Bricks and boxes

Don’t close the door!

During our trip to Cleveland, Ohio, Ed and I had time time to visit with cousins and friends where they work. The most memorable, and very outside of our normal experience, was getting a tour of a city jail. Ed’s cousin has been a correctional officer long enough to know many of the “regulars” and sadly has “booked” some of their sons. Personally, I can’t imagine how anyone who’s had the opportunity to spend time in a jail would not make every effort to never go there again. It stinks, it’s cold and square, and so – yuck! Yet, to the inmates being inside a brick box is – just what it is.

The female block has been closed for a few years and is now used for storage so it really wasn’t a big deal for me to see a real cell. The sink and toilet are a single unit and the “desk” is two pieces of metal attached to the bricks at the right height. The cell I am in has two bunks (you can see the flaps from boxes stacked on the bunks)  so that’s shared space. Posing for a picture in that space, with the door open, was long enough for me!

Imagine two women, with attitude, coexisting in that confinement? Our girls had bigger bedrooms all to themselves.

This trip was also the first time in thirty years Ed and I took the time to drive around our home town, and even tour the high school where he attended. Most of my best high school memories are also grounded in that school as I was active in their musical performances, attended all the football games, and dated a few of his classmates.

What we didn’t remember, and only noticed on this tour down memory lane, is there are a lot of square brick buildings and houses. 4×6 red bricks must have been the most available building material and the most reliable for the harsh winters around the shores of Lake Erie.

The most fascinating thing to me was the realization that so many people with whom I’ve had slim, to none, personal contact with during these past 30 years talked to me as if we have known each other forever. While it’s nice to feel a family bond with so many, the reality for me is these people were only tangibly connected with my life for four years.

Ed and I met in college in 1978, we were married in 1980, and had two baby girls before we moved to New Jersey in 1982. Yet on the basis of activities and family events during those four years, I’m still one of their tribe. It’s a cozy feeling as they are all, at heart, good people. But I realized that there were a lot of stories, histories, and relationship issues, that I didn’t really have a clue about thirty years ago. And now I have even less of a clue.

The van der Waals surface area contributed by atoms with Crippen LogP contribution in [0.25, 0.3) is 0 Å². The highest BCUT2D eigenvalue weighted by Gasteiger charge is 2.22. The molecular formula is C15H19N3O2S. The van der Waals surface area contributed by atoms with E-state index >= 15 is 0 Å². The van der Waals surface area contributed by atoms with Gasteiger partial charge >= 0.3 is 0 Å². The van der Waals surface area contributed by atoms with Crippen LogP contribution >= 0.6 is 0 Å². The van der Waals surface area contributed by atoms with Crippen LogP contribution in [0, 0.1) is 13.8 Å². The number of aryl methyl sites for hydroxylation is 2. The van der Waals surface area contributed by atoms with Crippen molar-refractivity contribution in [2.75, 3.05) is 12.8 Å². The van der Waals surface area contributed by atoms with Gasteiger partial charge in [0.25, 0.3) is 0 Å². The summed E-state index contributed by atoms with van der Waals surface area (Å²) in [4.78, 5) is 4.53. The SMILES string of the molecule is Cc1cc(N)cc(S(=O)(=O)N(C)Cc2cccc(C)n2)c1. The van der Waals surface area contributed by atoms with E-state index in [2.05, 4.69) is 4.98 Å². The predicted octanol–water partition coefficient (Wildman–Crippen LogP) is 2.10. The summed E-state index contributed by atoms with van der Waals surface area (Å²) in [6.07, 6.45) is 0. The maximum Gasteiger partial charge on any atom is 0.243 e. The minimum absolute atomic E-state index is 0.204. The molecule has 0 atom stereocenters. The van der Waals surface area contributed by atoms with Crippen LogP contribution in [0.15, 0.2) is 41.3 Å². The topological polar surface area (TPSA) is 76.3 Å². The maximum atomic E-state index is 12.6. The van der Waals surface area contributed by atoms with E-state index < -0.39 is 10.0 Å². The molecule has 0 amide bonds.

Memories are fascinating. We got to chat with three of Ed’s aunts. I never had a private conversation with any of them, nor had I ever been in their homes. All three of them presented entirely different views and stories of what could easily be referred to as the same event. That was a stellar lesson about point-of-view.

As I’ve been mulling over this rather illuminating trip into my family past, the most amusing tidbit,that keeps popping up every time I try to contemplate all I’ve experienced this month, is this:

Ed’s cousins, who I spent the most time with during those four years, thirty years ago, had a debate about whether I was a redhead in college. That’s not what they remembered about me.

About Terri Patrick
Writer of Romance and Memoir. Life is an adventure, take that journey.

3 Responses to Bricks and boxes

  1. Trish says:

    Memories can be so tricky! I love the photo of you peeking out the door of the female block!

    Like

  2. Anonymous says:

    How interesting that you felt trapped in jail AND in the past during your trip. It is hard to let go of people who existed dynamically, even for a few short years, in one’s life. I think you have an interesting perspective from the other side of the country.

    Like

  3. Rose L says:

    I know whenever our family would get together and discuss some event that had happened, every one had a different view. One would tell a story and another would pipe up, ” no, no, that’s not how it happened”…and they would relate it how they remember and someone else would pipe up and it continued like this and you had several versions. Funny!

    Like

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